Handbag IPO fails to carry its price
Second-hand luxury handbag retailer Milan Station made headlines last week as it warned of an expected loss this year, which it said was to be blamed on continued slow demand for luxury goods.
The news underscores the downfall seen since its initial public offering in May last year.
The public offer for Milan Station's IPO was subscribed a record 2,179 times and its share price rose 66 per cent upon listing. But at time of writing, the stock was more than two-thirds below its offer price.
Trading volumes have also taken a beating, with a 30-day average volume equivalent to a paltry US$70,000 per day. Assuming it could line up investors, Milan Station would find it tough to issue new shares. Any new offering would invariably represent a high number of trading days, a key measure for follow-on equity transactions.
Where did it all go wrong?
The timing of Milan Station's IPO couldn't have been better. Riding on what seemed like a wave of new equity issues by European luxury companies in Asia, it capitalised on investor sentiment and the appeal of high-end brands to mainland consumers.
The listing prospectus indicated that the luxury branded handbag market in China was worth US$1.72 billion in 2009 and is forecast to quadruple by 2014. Such a rosy picture now looks doubtful, as shown by LVMH's third quarter results two weeks ago, which suggested that China's love affair with luxury goods could be flagging.
Documentation for the Milan Station IPO also gave cause for worry. First, if not uncommon with mid- or small-cap IPOs in Hong Kong, Milan Station had posted a negative operating cash flow in 2010. This outflow almost doubled in 2011, to HK$4.3 million. Over the same time, operating expenses increased at double the rate of revenues.
There were issues about the company's business model and its sustainability, an issue that has recently resurfaced with concerns about the supply arrangements for Japanese competitor Brand Off (see "Not a cheap knock-off in sight", in last week's Money Post).
While Milan Station highlighted in its offering circular that 85 per cent of the handbags it sold came from private consumers, it also disclosed that over 46 per cent of these (and more than 55 per cent at the end of 2011) were unused, rather than second-hand. This raises questions about parallel imports.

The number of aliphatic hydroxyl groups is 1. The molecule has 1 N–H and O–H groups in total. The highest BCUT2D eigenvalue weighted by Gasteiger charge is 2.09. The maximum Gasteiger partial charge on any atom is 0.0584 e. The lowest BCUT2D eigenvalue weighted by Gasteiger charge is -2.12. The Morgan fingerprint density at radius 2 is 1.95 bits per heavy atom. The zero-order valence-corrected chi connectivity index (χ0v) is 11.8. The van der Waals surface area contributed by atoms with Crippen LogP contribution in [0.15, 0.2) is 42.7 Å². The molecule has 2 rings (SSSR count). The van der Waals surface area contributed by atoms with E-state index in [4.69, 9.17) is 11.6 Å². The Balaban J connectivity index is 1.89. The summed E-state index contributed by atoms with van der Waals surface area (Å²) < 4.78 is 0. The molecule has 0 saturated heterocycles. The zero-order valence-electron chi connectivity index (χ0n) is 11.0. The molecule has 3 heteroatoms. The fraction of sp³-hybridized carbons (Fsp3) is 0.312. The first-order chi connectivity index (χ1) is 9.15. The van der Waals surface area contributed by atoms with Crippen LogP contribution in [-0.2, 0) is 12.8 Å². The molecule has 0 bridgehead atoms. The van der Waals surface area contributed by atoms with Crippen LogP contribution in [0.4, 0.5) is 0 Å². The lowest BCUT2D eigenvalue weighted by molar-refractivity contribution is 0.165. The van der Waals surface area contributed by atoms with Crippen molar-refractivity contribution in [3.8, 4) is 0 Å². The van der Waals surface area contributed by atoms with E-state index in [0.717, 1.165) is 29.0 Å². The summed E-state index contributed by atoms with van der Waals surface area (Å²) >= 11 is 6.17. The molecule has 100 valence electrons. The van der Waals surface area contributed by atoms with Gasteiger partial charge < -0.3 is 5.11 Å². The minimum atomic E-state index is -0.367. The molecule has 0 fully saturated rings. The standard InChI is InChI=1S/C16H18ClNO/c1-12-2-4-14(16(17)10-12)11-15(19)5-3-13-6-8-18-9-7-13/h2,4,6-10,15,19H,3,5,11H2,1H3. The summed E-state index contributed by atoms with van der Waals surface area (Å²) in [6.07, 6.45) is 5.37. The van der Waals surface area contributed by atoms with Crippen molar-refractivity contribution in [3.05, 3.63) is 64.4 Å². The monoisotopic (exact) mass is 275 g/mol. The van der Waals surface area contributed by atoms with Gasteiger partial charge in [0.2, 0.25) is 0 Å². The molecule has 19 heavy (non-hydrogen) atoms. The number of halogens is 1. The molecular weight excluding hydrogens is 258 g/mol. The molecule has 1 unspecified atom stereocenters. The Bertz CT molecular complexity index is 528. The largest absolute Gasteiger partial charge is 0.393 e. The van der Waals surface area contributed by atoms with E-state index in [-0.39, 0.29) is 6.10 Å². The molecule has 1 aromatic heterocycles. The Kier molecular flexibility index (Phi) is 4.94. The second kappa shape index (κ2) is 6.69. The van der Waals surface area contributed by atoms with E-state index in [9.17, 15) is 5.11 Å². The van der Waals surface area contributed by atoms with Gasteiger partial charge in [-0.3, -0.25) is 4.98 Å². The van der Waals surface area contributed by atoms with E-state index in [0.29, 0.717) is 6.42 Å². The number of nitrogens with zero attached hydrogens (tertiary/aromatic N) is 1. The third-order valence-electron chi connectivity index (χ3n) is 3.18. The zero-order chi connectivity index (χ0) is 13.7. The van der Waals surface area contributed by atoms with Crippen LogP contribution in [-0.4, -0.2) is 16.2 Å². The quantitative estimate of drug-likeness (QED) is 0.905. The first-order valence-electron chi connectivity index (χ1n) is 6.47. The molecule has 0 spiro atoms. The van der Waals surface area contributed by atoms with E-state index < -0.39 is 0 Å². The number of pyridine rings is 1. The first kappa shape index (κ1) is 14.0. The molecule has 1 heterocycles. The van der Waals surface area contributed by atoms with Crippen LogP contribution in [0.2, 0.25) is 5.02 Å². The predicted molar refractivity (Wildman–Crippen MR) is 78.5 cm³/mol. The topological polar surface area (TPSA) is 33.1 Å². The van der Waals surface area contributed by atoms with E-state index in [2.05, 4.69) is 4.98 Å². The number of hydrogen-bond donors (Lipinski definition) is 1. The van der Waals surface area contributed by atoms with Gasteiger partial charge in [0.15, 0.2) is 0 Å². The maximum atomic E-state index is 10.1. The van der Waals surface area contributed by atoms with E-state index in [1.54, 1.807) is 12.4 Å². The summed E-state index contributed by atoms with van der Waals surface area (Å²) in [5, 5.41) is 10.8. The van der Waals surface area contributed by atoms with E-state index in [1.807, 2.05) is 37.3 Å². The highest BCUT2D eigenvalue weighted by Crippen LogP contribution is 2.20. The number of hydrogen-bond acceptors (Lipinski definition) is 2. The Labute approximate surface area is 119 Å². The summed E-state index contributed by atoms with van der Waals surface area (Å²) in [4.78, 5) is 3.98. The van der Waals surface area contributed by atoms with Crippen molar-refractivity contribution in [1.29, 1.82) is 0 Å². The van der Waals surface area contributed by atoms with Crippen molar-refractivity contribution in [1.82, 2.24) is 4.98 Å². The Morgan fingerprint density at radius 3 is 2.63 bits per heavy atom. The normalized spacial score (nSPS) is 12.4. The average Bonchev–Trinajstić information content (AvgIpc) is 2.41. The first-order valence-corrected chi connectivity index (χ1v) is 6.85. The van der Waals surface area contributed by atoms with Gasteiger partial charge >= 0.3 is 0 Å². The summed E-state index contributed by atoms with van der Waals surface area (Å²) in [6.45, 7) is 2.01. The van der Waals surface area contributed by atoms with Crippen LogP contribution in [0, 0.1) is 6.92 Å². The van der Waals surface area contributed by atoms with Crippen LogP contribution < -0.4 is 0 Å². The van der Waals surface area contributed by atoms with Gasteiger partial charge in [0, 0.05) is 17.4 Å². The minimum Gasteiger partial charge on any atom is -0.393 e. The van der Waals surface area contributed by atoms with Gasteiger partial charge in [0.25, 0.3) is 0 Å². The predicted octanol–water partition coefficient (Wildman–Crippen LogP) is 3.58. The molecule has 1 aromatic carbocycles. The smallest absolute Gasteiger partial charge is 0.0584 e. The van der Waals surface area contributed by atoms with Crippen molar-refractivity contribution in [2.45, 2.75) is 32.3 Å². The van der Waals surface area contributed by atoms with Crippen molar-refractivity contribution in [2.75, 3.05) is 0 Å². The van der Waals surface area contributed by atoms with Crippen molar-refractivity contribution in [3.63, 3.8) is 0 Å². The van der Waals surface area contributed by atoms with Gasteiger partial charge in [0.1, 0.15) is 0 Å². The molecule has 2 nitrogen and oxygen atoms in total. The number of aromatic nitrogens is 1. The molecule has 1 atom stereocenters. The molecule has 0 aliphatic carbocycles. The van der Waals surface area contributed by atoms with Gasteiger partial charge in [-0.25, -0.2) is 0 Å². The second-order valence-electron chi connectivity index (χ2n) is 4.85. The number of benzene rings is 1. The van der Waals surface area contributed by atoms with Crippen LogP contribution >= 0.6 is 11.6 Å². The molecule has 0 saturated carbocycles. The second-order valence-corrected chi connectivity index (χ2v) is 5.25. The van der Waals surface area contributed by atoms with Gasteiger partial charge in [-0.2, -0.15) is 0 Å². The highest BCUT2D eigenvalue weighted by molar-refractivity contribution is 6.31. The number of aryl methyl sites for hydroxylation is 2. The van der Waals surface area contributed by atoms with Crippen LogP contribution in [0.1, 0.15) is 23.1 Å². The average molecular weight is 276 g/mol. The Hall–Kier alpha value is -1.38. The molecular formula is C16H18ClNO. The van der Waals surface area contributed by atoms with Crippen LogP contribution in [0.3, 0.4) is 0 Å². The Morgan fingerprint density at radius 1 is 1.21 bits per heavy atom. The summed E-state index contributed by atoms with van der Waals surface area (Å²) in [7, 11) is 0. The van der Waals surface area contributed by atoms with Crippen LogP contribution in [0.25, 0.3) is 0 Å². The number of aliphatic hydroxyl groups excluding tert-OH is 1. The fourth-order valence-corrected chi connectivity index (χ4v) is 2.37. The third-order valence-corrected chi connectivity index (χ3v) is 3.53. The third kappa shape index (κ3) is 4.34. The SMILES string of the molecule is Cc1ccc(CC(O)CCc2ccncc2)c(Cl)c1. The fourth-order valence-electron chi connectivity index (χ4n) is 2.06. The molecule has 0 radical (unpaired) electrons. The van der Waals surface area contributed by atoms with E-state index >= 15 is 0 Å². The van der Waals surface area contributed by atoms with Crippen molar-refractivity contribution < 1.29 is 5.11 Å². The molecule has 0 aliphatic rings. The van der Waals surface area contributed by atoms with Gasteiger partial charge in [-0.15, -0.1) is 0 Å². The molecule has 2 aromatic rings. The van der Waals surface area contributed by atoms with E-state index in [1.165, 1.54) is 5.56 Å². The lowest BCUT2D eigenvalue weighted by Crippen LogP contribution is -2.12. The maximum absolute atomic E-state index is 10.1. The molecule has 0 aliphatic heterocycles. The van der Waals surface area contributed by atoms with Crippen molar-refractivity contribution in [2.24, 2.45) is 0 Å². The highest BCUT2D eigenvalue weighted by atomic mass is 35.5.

Its plan to open 24 new shops between 2011 and 2014 now looks ambitious. According to its website, its store portfolio has only increased from 14 to 17 outlets since listing.
But a lack of liquidity clearly failed to provide good support for the stock. With a free float of only US$35 million, 15 per cent of which took the form of "friends and family" cornerstone investors (including a celebrity sushi restaurateur and local paper and jewellery tycoons - arguably not the usual, influential institutional accounts), aftermarket trading was always expected to be diminutive once the initial excitement of the IPO had subsided.
This discouraged coverage of the stock by sell-side research analysts that pitch ideas to professional investors. Indeed, according to information provider FactSet, only one such broker (Phillip Securities) still actively follows the company - with a sell recommendation to boot and a target price of HK$0.42 - a downside of 25 per cent from current levels. With institutional ownership at only 5 per cent of the free float, little improvement is expected any time soon.
When it comes to IPOs, spinning a good but realistic story is key, as is the ability of investors to buy and trade in size. Milan Station, unfortunately, offered a decidedly mixed bag of both to investors.
Philippe Espinasse, a former investment banker, is the author of IPO: A Global Guide (HKU Press)